Hardware hacking

PIC circuits
I’ve been hardware hacking recently, back using PIC microcontrollers. I have a few specific things I’d like to build – temperature sensor network, and metal lathe tachometer. But so far, I’ve just been getting back up to speed with all my bits & bobs. Hardware is brutually binary. It either works or it doesn’t. Typically, each circuit spends an evening in “doesn’t work” and then the next evening I immediately realise my mistake and it springs into “working” mode.

So far, I’ve built working circuits for:

  • 555 timer clocking a manual switch into a 74HC164 shift register; net result: 8 LEDs go on and off.
  • 16F84 PIC microcontroller with LEDs on the output pins: net result: 8 LEDs go on and off
  • 16F84 PIC talking to DS1820 1-wire digital temperature sensor: net result, 8 LEDs go on and off, but tell you how warm it is
  • USB cable from laptop to FTDI245BM breakout board (in bitbang mode): net result, 8 LEDs go on and off.
  • FTDI245 connected to L293 H-Bridge controlling a bipolar stepper motor: net result, motor spins back and forth very precisely
  • Finally, 16F84 PIC talking to a 16×2 LCD screen: net result, LCD says “hello world”

So, a reasonable wander around the world of digital electronics. Fortunately, I still had my “no part” PIC programmer from a few years back, although it took a while to find a PC which still has a parallel port, and took even longer to remember that it had to be set to SPP mode in the bios. Oh, and I don’t own a separate keyboard anymore, so changing BIOS settings was tricky.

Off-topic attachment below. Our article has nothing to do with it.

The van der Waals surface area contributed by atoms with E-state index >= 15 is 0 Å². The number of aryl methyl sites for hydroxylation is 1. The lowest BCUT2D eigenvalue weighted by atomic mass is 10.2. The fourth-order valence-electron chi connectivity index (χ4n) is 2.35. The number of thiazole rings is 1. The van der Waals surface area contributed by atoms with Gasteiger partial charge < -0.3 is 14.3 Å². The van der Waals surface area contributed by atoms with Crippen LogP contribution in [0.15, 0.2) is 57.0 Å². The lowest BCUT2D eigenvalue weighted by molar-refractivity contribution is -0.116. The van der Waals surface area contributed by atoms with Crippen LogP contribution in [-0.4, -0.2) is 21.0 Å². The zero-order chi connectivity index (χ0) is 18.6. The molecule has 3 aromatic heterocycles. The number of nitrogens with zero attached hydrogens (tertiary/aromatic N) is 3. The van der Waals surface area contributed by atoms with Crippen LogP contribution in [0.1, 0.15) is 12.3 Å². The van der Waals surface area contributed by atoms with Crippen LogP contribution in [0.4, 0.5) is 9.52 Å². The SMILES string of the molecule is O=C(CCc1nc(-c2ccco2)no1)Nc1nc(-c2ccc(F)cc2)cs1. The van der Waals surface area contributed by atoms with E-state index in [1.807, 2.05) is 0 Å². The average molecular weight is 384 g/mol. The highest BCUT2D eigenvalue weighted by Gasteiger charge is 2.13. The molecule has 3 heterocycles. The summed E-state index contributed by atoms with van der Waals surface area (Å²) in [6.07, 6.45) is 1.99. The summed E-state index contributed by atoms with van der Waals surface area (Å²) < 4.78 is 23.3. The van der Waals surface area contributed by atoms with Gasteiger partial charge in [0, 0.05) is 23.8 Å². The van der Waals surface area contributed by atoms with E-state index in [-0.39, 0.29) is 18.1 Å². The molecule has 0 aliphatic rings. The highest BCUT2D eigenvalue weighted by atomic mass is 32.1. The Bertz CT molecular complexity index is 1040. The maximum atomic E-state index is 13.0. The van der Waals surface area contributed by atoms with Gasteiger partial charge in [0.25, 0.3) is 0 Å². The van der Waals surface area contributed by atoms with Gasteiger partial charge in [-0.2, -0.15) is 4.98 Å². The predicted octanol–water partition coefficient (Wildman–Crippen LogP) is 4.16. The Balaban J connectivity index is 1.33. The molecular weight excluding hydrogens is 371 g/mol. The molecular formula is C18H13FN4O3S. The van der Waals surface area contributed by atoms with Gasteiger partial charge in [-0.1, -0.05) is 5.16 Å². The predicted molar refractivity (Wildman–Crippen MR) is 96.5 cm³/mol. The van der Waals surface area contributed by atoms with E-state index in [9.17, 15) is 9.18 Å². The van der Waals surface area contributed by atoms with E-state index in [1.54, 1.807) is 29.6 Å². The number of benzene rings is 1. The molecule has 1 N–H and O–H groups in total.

Electronics is so unforgiving compared to software. Here’s a list of mistakes I’ve made – several times, usually:

  • On my bench power supply, the ‘ground’ for the 0-30v range isn’t connected to the ‘ground’ for the 5v supply. That stopped the programmer working for a while, since it needs ~12.6v to program the PIC.
  • You must compile/assemble PIC programs for precisely the right model of PIC that you have. There are many variants, and HEX files produced for one don’t always work for the other
  • Ensure that the configuration word on the PIC is set up right. If you’re using a crystal oscillator, but the config word says you’re using an RC oscillator, it just won’t work.
  • Ensure that the chip is the RIGHT WAY UP. Especially when you drop it on the floor. It appears that PICs are rather tolerant of this noobish mistake .. fortunately.
  • Run your programs under gpsim first. Several times, I added an ‘include’ to the top of my main source file and accidentally ended up with the microcontroller executing the library functions as it’s main program. On a simulator, this is easy to see. IRL, it just dies silently.
  • Be wary of CBLOCK sections in third-party code. By default, they assign addresses starting at 0 to symbols. But, the free registers on a 16F84 PIC start at 0xc, so you’ll end up trouncing system registers.
  • In every circuit, have a status LED. Set up your code to blink it twice before it tries anything complicated, and use it as an “I’m alive” indicator throughout execution.

Anyhow, I now have an LCD screen working so I can get pretty output from my PIC rather than interpreting LEDs. Plus, I’m replacing my aging 16F84’s with newer 16F88’s. These have UARTs for serial comms, plus you can run a bootloader on them which simplifies programming greatly. In order to retire my parallel port, I’ve ordered an FTDI232 USB< ->serial breakout board.